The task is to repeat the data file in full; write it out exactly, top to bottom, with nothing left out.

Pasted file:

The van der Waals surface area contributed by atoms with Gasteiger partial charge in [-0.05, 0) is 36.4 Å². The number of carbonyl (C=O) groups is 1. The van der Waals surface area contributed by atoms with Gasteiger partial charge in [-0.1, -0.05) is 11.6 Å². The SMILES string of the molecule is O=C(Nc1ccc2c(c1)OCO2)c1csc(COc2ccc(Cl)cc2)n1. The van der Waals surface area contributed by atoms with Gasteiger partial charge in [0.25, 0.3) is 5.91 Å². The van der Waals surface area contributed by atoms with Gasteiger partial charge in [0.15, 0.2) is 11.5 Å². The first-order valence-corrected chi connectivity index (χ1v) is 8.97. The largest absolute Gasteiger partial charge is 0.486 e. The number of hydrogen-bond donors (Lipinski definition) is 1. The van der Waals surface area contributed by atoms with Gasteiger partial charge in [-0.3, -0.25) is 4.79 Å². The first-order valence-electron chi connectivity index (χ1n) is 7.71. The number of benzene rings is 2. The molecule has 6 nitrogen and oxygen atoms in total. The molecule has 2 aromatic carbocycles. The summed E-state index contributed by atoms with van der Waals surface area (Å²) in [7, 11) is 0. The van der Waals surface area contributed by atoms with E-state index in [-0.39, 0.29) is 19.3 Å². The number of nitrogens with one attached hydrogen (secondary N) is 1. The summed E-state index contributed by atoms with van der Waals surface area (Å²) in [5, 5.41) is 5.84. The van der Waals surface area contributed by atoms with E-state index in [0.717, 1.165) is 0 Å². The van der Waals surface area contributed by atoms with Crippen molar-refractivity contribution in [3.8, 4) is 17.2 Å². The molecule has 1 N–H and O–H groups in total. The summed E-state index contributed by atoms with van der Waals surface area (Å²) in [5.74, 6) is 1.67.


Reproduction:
The van der Waals surface area contributed by atoms with Gasteiger partial charge in [-0.05, 0) is 36.4 Å². The number of carbonyl (C=O) groups is 1. The van der Waals surface area contributed by atoms with Gasteiger partial charge in [-0.1, -0.05) is 11.6 Å². The SMILES string of the molecule is O=C(Nc1ccc2c(c1)OCO2)c1csc(COc2ccc(Cl)cc2)n1. The van der Waals surface area contributed by atoms with Gasteiger partial charge in [0.25, 0.3) is 5.91 Å². The van der Waals surface area contributed by atoms with Gasteiger partial charge in [0.15, 0.2) is 11.5 Å². The first-order valence-corrected chi connectivity index (χ1v) is 8.97. The largest absolute Gasteiger partial charge is 0.486 e. The number of hydrogen-bond donors (Lipinski definition) is 1. The van der Waals surface area contributed by atoms with Gasteiger partial charge in [-0.3, -0.25) is 4.79 Å². The first-order valence-electron chi connectivity index (χ1n) is 7.71. The number of benzene rings is 2. The molecule has 6 nitrogen and oxygen atoms in total. The molecule has 2 aromatic carbocycles. The summed E-state index contributed by atoms with van der Waals surface area (Å²) in [7, 11) is 0. The van der Waals surface area contributed by atoms with E-state index in [-0.39, 0.29) is 19.3 Å². The number of nitrogens with one attached hydrogen (secondary N) is 1. The summed E-state index contributed by atoms with van der Waals surface area (Å²) in [5, 5.41) is 5.84. The van der Waals surface area contributed by atoms with E-state index in [0.717, 1.165) is 0 Å². The van der Waals surface area contributed by atoms with Crippen molar-refractivity contribution in [3.8, 4) is 17.2 Å². The molecule has 1 N–H and O–H groups in total. The summed E-state index contributed by atoms with van der Waals surface area (Å²) in [5.74, 6) is 1.67.